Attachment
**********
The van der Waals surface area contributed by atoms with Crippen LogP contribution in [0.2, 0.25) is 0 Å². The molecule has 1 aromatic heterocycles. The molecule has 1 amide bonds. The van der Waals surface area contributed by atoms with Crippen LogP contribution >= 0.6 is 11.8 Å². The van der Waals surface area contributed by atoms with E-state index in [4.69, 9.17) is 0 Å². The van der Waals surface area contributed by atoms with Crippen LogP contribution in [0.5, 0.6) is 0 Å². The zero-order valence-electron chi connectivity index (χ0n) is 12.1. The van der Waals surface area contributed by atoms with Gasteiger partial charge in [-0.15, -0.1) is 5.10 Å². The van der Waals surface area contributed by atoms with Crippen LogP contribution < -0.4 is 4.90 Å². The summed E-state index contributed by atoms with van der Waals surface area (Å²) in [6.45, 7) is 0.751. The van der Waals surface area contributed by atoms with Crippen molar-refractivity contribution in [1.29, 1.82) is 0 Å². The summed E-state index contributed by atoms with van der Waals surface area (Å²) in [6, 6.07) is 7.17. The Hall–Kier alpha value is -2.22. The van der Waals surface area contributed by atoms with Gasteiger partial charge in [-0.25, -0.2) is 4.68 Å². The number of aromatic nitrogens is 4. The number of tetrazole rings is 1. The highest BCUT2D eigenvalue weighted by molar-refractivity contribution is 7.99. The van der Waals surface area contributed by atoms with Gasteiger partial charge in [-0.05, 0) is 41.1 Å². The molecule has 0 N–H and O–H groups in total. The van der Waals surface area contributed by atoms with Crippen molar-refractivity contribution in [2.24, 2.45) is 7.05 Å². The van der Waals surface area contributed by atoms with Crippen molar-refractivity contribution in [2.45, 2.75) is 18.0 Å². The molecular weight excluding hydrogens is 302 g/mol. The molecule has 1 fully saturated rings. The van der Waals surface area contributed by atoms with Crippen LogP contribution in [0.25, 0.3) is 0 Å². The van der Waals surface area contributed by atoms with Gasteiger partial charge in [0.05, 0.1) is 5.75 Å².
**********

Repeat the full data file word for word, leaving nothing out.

The van der Waals surface area contributed by atoms with Crippen LogP contribution in [0.2, 0.25) is 0 Å². The molecule has 1 aromatic heterocycles. The molecule has 1 amide bonds. The van der Waals surface area contributed by atoms with Crippen LogP contribution >= 0.6 is 11.8 Å². The van der Waals surface area contributed by atoms with E-state index in [4.69, 9.17) is 0 Å². The van der Waals surface area contributed by atoms with Crippen LogP contribution in [0.5, 0.6) is 0 Å². The zero-order valence-electron chi connectivity index (χ0n) is 12.1. The van der Waals surface area contributed by atoms with Gasteiger partial charge in [-0.15, -0.1) is 5.10 Å². The van der Waals surface area contributed by atoms with Crippen LogP contribution < -0.4 is 4.90 Å². The summed E-state index contributed by atoms with van der Waals surface area (Å²) in [6.45, 7) is 0.751. The van der Waals surface area contributed by atoms with Crippen molar-refractivity contribution in [1.29, 1.82) is 0 Å². The summed E-state index contributed by atoms with van der Waals surface area (Å²) in [6, 6.07) is 7.17. The Hall–Kier alpha value is -2.22. The van der Waals surface area contributed by atoms with Gasteiger partial charge in [-0.25, -0.2) is 4.68 Å². The number of aromatic nitrogens is 4. The number of tetrazole rings is 1. The highest BCUT2D eigenvalue weighted by molar-refractivity contribution is 7.99. The van der Waals surface area contributed by atoms with Gasteiger partial charge in [-0.05, 0) is 41.1 Å². The molecule has 0 N–H and O–H groups in total. The van der Waals surface area contributed by atoms with Crippen molar-refractivity contribution in [2.24, 2.45) is 7.05 Å². The van der Waals surface area contributed by atoms with Crippen molar-refractivity contribution in [2.45, 2.75) is 18.0 Å². The molecular weight excluding hydrogens is 302 g/mol. The molecule has 1 fully saturated rings. The van der Waals surface area contributed by atoms with Crippen LogP contribution in [0.25, 0.3) is 0 Å². The van der Waals surface area contributed by atoms with Gasteiger partial charge in [0.05, 0.1) is 5.75 Å².